Critters get nod on National Squirrel Day

FREDONIA, Ariz. - If you can't resist those cute, furry critters scampering across your lawn, hoarding food in far-flung caches and snatching a tasty treat out of your bird feeder, then you will want to raise a glass this week in honor of the squirrel. Wednesday, Jan. 21, is National Squirrel Appreciation Day, and managers of the Kaibab National Forest will be joining in the festivities by celebrating the forest's very own special squirrel.

Endemic to region

The Kaibab squirrel is endemic to the Kaibab Plateau, which means the North Kaibab Ranger District of the Kaibab National Forest and parts of the North Rim of Grand Canyon National Park are the only places in the world to naturally host this furry critter.

"This is what makes the Kaibab squirrel unique," said Angela Gatto, North Kaibab Ranger District wildlife biologist.


In an effort to nationally recognize the Kaibab squirrel, the National Park Service designated portions of the North Kaibab Ranger District and Grand Canyon National Park as a National Natural Landmark. This designation helps to ensure the recognition and appreciation of this squirrel species and its habitat.

"The designation acknowledges the importance of this species as an endemic and therefore provides conservation support from one of our sister agencies - the National Park Service," Gatto said.

According to the National Natural Landmarks Program Web site, the area designated as a landmark comprises nearly 200,000 acres of ponderosa pine habitat, which the Kaibab squirrel depends on for survival.

Significant species

Dr. Joseph D. Hall, who conducted the evaluation on the squirrel and its habitat, stated that the Kaibab squirrel is, in a local way, as significant a species as the finches Charles Darwin studied on the Galapagos Islands.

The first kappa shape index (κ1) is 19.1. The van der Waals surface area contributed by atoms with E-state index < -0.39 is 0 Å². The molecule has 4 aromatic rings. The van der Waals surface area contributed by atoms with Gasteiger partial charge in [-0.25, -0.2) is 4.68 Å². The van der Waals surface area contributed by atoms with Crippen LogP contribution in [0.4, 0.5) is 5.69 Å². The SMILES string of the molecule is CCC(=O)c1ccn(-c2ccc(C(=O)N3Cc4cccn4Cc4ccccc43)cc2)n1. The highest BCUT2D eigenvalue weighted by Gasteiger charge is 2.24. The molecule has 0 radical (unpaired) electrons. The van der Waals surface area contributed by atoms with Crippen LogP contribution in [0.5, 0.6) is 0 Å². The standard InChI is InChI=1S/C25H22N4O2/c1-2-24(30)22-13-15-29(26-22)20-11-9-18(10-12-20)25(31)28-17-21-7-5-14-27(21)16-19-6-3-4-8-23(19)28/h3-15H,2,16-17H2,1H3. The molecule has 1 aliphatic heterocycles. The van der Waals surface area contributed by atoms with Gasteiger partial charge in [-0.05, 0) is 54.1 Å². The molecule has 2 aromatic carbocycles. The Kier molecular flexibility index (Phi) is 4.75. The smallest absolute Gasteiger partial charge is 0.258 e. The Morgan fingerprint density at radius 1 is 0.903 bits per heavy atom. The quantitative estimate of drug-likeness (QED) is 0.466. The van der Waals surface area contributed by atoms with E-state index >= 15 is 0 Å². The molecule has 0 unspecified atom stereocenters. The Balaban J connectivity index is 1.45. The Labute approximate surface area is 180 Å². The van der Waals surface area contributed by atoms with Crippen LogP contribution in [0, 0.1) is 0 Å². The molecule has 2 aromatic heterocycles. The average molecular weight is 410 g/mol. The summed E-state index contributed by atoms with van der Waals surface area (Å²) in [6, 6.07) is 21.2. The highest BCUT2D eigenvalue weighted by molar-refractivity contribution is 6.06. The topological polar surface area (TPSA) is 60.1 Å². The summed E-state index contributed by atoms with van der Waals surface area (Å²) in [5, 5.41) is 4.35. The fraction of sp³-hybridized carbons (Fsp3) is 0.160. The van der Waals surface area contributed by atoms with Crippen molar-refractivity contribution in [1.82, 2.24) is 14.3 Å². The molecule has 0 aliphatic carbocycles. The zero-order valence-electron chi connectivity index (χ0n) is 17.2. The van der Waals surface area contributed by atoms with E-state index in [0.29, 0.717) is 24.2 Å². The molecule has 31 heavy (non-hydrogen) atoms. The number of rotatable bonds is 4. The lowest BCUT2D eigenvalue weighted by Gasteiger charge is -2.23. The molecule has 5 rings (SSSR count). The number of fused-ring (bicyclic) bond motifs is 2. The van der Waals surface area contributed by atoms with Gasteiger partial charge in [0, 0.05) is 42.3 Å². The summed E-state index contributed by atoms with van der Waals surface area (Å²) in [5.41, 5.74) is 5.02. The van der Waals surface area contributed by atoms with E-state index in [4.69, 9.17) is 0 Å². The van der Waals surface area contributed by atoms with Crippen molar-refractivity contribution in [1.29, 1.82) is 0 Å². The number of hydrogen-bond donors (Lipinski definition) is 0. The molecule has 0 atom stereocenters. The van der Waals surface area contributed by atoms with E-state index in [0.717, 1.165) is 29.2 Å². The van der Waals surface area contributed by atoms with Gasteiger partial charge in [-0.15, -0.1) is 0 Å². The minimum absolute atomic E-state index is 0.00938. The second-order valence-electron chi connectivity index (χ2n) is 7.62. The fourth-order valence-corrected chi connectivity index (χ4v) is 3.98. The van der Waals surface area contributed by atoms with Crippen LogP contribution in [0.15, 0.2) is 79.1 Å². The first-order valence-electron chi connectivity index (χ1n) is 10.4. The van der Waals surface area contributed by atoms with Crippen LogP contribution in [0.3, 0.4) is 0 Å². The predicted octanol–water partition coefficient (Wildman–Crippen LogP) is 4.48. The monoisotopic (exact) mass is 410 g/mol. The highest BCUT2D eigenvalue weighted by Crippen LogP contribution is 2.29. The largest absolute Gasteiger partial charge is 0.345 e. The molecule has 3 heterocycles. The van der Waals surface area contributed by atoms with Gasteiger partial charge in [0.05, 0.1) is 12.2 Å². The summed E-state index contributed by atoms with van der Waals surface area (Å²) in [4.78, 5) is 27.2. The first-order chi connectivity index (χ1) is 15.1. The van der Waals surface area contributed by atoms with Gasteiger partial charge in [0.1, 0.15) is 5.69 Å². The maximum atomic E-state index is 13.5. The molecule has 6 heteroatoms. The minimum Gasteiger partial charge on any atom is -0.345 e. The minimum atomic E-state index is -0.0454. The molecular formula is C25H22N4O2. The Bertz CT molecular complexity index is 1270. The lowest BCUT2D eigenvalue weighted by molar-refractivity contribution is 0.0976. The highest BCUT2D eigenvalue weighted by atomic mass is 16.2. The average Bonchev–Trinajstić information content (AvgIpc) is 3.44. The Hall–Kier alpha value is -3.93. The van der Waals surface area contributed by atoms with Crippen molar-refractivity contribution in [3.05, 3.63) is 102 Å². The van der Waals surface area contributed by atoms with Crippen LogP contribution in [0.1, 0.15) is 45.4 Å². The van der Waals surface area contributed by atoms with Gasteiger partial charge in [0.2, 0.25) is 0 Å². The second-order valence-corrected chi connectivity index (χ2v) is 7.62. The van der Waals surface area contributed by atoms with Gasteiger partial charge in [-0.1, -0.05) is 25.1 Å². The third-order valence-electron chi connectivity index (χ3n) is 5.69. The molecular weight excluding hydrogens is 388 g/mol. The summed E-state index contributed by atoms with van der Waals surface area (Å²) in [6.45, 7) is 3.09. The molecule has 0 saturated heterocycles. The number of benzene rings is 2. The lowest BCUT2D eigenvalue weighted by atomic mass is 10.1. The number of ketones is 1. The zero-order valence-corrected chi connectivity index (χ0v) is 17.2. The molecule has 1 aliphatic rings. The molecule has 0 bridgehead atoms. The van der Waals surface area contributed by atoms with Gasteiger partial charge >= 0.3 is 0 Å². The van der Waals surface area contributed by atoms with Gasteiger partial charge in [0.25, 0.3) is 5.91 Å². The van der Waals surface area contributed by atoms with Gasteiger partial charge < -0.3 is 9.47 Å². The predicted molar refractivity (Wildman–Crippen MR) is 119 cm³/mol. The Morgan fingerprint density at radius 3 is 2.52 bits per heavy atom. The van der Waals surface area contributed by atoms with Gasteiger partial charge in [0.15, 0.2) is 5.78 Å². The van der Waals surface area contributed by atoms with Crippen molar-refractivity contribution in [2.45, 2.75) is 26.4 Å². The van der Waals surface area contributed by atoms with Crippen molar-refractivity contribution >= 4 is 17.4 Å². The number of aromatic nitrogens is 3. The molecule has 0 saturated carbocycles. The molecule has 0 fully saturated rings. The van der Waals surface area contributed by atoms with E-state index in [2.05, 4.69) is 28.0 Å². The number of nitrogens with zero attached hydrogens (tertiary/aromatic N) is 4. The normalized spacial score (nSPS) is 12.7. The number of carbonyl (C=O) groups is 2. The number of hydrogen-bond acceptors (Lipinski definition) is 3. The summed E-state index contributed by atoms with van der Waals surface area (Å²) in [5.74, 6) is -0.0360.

Like the finches of the Galapagos, natural geographic boundaries have restricted the Kaibab squirrel's movement and allowed it to evolve into the species seen today.

Not to be confused with the similar-looking Abert's squirrel, which is found on the two southern districts of the Kaibab National Forest as well as many other places in the western United States, the Kaibab squirrel has distinctive features born of its evolution on the Kaibab Plateau.


"The main difference is coloration. The Kaibab (squirrel) has a white fluffy tail and a darker body," said Gatto.

Gatto added that the Kaibab squirrel is now considered a subspecies of the Abert's squirrel, whereas in the past it was thought to be a distinct species. Gatto said the visible differences between the two squirrels are apparent, even to the untrained eye.

Because Kaibab squirrels do not create food caches like the red squirrel, visitors can see the animals throughout the year.

Sighting them

Gatto noted that during the late winter and early spring, especially February and March, onlookers may catch a glimpse of the squirrels' mating ritual, which involves the males racing through the treetops in pursuit of the females.

The area around Jacob Lake, near the Kaibab Plateau Visitor Center, is a great place to see the squirrels going about their daily routine of collecting pine cones and making nests. And, as soon as the snow melts, a large bronze plaque donated by the National Natural Landmark program will be displayed at the visitor center in recognition of the squirrel.


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